About the Book
Southern Pacific Forever Volume 3 brings you the hottest months of the year at the bench. Roughly 2000 pictures act as anecdotes of the railroad. Some of those stories tell the history of various short-lines and other fallen flags (literally). While others talk of travels with The Wolf and a two day trip from Northern California to Northern Oregon. Intertwined is the first installment of what is called The Interchange; a collection of railroad photos collected during the same time period (July-August 2007) and contributed by one photographer from a particular region. This volumes interchange region is the United States North East where a PanAm sighting isn't a rare occurence.
Closing out this collection of words written with pictures is an artists highlight on the emerging powerhouses that are the DoNotBuff (DNB) Crew and the RAILHEADS. The two freight artist conglomerates weave a tale of refrigerated full-color-spectrum wizardry and show why everything is bigger in Texas.
All in all, Southern Pacific Forever Volume 3 brings its biggest and strongest collection of work yet. If this summary doesn't quite strike your strings of intrigue, then take a peek at the first fifteen pages in the book preview and see if you still don't feel some twinge of emotion.
*The price of the books are somewhat high due to this being a print on demand service. For more than 400 full color pages it's not as obscene as it may appear; it's quite reasonable, really. Southern Pacific Forever's profits are minimal and the only discount available is when orders are made in bulk. If I could give them away I would, but that's not how things work. I truly appreciate everyone who puts their hard earned dollars on the line for a glimpse of the railroad as I see it.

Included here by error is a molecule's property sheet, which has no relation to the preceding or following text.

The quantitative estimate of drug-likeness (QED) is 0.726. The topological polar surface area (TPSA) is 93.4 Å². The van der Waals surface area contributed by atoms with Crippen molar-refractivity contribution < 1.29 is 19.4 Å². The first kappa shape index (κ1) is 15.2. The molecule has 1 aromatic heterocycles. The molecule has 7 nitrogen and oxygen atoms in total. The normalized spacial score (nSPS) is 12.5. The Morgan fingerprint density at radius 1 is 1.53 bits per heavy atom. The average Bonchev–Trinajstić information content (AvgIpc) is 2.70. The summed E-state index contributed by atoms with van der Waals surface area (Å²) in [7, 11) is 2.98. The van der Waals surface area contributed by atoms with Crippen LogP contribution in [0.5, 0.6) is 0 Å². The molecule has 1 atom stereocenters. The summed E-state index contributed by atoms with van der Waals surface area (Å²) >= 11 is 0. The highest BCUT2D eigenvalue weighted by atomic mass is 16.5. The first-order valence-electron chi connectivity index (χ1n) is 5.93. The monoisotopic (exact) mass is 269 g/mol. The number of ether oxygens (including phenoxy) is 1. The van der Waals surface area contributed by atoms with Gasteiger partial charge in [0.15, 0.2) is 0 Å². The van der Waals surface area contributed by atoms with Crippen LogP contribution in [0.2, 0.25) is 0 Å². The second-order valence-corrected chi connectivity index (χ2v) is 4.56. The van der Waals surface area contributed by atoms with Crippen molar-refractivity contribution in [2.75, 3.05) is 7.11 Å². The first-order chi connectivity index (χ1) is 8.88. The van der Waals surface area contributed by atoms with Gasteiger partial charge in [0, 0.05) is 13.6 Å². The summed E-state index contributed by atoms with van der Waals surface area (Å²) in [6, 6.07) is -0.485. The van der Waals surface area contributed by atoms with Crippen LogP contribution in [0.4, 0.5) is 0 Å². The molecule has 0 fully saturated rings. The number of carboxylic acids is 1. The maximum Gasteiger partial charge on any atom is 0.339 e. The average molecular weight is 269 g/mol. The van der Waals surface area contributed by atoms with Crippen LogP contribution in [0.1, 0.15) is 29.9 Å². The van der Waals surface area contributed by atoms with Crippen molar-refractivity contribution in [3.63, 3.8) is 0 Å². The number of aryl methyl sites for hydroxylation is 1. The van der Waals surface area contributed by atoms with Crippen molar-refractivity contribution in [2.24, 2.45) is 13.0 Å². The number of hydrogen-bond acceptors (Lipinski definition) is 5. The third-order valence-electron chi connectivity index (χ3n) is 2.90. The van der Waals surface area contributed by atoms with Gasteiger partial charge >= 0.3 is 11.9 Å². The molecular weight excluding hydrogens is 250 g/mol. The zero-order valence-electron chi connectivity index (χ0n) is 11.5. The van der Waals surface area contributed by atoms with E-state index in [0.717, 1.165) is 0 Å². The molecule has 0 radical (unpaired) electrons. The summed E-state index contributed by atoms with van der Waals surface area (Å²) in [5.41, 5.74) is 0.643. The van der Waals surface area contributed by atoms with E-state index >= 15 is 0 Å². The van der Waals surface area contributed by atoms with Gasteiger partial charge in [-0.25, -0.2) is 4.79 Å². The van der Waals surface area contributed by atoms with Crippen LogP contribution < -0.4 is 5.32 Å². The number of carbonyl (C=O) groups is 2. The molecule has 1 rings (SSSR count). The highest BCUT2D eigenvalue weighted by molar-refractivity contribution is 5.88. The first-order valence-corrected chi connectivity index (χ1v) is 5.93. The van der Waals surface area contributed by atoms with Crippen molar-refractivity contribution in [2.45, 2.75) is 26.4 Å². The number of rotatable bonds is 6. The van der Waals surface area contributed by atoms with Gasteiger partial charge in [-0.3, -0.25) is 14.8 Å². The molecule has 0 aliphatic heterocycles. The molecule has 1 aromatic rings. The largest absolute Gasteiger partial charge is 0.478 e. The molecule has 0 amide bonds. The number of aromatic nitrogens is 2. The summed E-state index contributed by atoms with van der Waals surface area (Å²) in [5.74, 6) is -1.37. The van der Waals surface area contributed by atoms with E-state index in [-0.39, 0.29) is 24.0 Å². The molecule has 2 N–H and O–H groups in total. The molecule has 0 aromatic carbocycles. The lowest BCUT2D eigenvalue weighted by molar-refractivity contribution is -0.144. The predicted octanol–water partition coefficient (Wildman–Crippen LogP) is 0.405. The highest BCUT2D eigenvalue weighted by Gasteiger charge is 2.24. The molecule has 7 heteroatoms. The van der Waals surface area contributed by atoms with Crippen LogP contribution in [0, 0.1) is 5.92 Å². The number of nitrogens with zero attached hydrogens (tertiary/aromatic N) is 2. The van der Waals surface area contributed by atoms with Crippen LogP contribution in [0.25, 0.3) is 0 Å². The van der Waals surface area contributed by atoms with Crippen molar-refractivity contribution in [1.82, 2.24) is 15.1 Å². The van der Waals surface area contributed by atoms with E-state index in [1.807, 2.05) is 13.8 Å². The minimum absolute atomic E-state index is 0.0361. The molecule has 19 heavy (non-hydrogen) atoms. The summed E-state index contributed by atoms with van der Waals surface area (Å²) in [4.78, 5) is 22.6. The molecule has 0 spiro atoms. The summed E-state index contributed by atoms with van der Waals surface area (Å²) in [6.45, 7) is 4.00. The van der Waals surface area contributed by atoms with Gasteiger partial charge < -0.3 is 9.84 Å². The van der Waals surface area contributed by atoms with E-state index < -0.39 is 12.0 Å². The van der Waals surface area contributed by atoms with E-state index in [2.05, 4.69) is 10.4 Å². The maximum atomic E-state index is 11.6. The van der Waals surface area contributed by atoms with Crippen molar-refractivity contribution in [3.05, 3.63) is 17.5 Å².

I have a passion for the railroad, some say addiction, but I prefer the former. I've been lucky enough to travel around the country and Canada to watch trains and meet other young enthusiasts like myself. I'm a fan of art and love the country, and todays railroad holds both quite well. At the present time I live next to a large railyard and am fortunate to have plenty of opportunities to photograph railcars daily. So, until I find myself living under the Thailand sun, I'll be resting patiently beneath the California sky waiting for another line to come rolling by.